colt 1911 and cz 75
The Colt 1911 is among the few designs to use a barrel bushing. Even other antiquated designs like the Browning High Power and CZ-75 do not have one. But is that a good thing?

The Move Away from the Barrel Bushing

Time marched on, as did the 1911, but most subsequent handguns, even those based on the M1911, do not have a barrel bushing. Why not? The answer lay in equal parts patent evasion and technological refinements.

When John Browning moved on to create a new high-capacity 9mm handgun that would become the Browning Hi Power, he had to start from scratch as he sold his patent rights for 1911 to Colt Manufacturing. How do you improve on perfection without violating patents? Don’t include those features. The swinging link that served to tilt the 1911 was gone in favor of a single-piece cam that most handguns today use. The barrel bushing and recoil spring plug were also omitted. Instead, the front of the slide alone acted as a barrel bushing against the barrel, and the recoil spring was retained below. The spring could not be released from the muzzle for maintenance, and instead, it was drawn from the rear when the slide was taken off the pistol.

colt 1911 barrel bushing and cz 75 without a bushing
The CZ-75 [right] locks up on the barrel itself, and the recoil spring is captive inside the slide. The 1911 [left] uses a separate barrel bushing that retains the barrel and an external recoil spring plug.

The Era of Precision Machining

Innovations in machine tool technology also made the barrel bushing something of a redundancy. The Colt 1911 was born in an era before CNC or even NC machining. Every part was made on manual lathes and mills to fit a certain specification to ensure some interchangeability. From there, the parts would be hand-fitted with minor polishing or refining as needed to make sure the parts fit together and work as intended. Having a barrel bushing made some sense in the 1911 because it was easier to troubleshoot a small round piece on the bench or swap it out for another instead of wasting setup time reworking the slide. But today, achieving exacting tolerances is achievable with less time and virtually no hand fitting. The Colt 1902’s barrel lockup has since come full circle, and most pistols lock up that way. But if you are in the market for a 1911, there is still the question of whether to go with tradition or usurp it for something newer, though arguably better.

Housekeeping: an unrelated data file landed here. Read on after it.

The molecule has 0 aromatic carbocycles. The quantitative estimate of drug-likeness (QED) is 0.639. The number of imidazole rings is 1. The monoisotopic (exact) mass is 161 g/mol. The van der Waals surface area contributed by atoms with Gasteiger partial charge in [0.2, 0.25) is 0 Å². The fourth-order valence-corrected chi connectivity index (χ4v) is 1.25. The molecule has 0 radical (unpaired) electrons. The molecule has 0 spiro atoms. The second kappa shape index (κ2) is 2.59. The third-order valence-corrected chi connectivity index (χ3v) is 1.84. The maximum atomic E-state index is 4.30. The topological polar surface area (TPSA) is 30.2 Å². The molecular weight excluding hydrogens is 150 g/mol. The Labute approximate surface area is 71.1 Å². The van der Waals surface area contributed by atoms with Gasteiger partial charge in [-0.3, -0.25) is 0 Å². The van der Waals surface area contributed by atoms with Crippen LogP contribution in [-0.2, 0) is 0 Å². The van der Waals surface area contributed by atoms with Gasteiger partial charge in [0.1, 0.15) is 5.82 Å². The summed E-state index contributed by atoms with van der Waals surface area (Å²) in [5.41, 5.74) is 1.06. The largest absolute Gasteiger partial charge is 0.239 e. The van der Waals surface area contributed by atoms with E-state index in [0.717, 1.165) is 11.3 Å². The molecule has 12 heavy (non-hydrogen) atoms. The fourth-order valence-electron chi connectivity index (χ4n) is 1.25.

1911 Pistols: To Bush or Not to Bush

Barrel bushings were used sparingly in the early days of the autoloading pistol before they were quickly abandoned. The 1911 remains the only mainstream design that uses them. However, there is no shortage of 1911s that use a conventional barrel lockup and even full-length guide rods like any modern pistol. History suggests we should not entertain getting a pistol with a barrel bushing, but many in the 1911 community say differently.

It is often the case that when engineers seek to shrink or modify a proven design, the new model has problems. The 1911 is no exception. Barrel bushings are among the first things 1911 users change or modify, especially among those who want to accurize their pistol. Despite this desire, some are adamant that the original GI version of the 1911 is the most reliable.

1911 barrel bushing removed
The barrel bushing removed from the slide of a Colt Government Model.

Obsolete?

On the other hand, shooters using 1911 and 2011s with a direct barrel lockup and full-length guide rods have their pros and cons as well. These pistols are touted for their accuracy as the barrel locks directly with the slide, and the recoil spring cannot potentially kink because it is held captive by the guide rod, which runs the length of the action as it cycles. On the other hand, this arrangement requires a tight fit—a fit that might become too tight once the gun heats up. The accuracy you can get from pistols like these might be greater due to the fact that many of them use heavy bull barrels that one might want for competition but not for carry.

The barrel bushing became obsolete once direct barrel lockups were perfected to be tight enough for accuracy but loose enough to ensure good reliability. While it is an extra part to contend with, the barrel bushing does not make the 1911 platform any less reliable, and there are compelling reasons to go the GI 1911 route over a more conventional setup.

The post 1911 Quirks: Barrel Bushings appeared first on The Mag Life.